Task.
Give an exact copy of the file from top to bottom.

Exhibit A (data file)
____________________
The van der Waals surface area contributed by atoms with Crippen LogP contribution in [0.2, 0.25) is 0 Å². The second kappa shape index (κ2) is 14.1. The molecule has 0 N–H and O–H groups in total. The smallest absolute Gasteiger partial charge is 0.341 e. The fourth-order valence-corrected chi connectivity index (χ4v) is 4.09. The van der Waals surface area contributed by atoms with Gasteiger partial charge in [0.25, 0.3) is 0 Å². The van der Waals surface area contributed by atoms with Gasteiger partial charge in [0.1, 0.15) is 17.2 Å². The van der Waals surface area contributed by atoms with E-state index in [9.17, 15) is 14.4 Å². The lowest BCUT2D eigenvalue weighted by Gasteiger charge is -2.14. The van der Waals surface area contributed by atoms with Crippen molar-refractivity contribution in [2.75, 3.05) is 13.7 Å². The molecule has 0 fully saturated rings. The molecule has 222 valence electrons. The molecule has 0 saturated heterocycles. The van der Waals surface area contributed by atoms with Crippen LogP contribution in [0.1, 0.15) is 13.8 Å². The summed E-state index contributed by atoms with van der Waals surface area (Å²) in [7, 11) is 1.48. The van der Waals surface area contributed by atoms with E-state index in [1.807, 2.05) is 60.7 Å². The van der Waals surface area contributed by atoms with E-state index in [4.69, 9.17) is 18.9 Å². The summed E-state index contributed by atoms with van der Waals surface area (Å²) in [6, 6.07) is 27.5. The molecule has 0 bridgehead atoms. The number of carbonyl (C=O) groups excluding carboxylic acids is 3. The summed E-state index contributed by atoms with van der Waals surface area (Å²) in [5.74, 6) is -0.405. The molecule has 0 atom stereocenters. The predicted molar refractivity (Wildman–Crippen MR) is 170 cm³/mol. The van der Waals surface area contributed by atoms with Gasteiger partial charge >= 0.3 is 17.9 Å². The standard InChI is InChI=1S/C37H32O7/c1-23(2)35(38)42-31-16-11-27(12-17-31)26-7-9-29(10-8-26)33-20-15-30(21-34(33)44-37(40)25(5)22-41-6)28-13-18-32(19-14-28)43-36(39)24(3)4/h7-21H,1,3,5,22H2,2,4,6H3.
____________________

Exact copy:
The van der Waals surface area contributed by atoms with Crippen LogP contribution in [0.2, 0.25) is 0 Å². The second kappa shape index (κ2) is 14.1. The molecule has 0 N–H and O–H groups in total. The smallest absolute Gasteiger partial charge is 0.341 e. The fourth-order valence-corrected chi connectivity index (χ4v) is 4.09. The van der Waals surface area contributed by atoms with Gasteiger partial charge in [0.25, 0.3) is 0 Å². The van der Waals surface area contributed by atoms with Gasteiger partial charge in [0.1, 0.15) is 17.2 Å². The van der Waals surface area contributed by atoms with E-state index in [9.17, 15) is 14.4 Å². The lowest BCUT2D eigenvalue weighted by Gasteiger charge is -2.14. The van der Waals surface area contributed by atoms with Crippen molar-refractivity contribution in [2.75, 3.05) is 13.7 Å². The molecule has 0 fully saturated rings. The molecule has 222 valence electrons. The molecule has 0 saturated heterocycles. The van der Waals surface area contributed by atoms with Crippen LogP contribution in [0.1, 0.15) is 13.8 Å². The summed E-state index contributed by atoms with van der Waals surface area (Å²) in [7, 11) is 1.48. The van der Waals surface area contributed by atoms with E-state index in [1.807, 2.05) is 60.7 Å². The van der Waals surface area contributed by atoms with E-state index in [4.69, 9.17) is 18.9 Å². The summed E-state index contributed by atoms with van der Waals surface area (Å²) in [6, 6.07) is 27.5. The molecule has 0 bridgehead atoms. The number of carbonyl (C=O) groups excluding carboxylic acids is 3. The summed E-state index contributed by atoms with van der Waals surface area (Å²) in [5.74, 6) is -0.405. The molecule has 0 atom stereocenters. The predicted molar refractivity (Wildman–Crippen MR) is 170 cm³/mol. The van der Waals surface area contributed by atoms with Gasteiger partial charge >= 0.3 is 17.9 Å². The standard InChI is InChI=1S/C37H32O7/c1-23(2)35(38)42-31-16-11-27(12-17-31)26-7-9-29(10-8-26)33-20-15-30(21-34(33)44-37(40)25(5)22-41-6)28-13-18-32(19-14-28)43-36(39)24(3)4/h7-21H,1,3,5,22H2,2,4,6H3.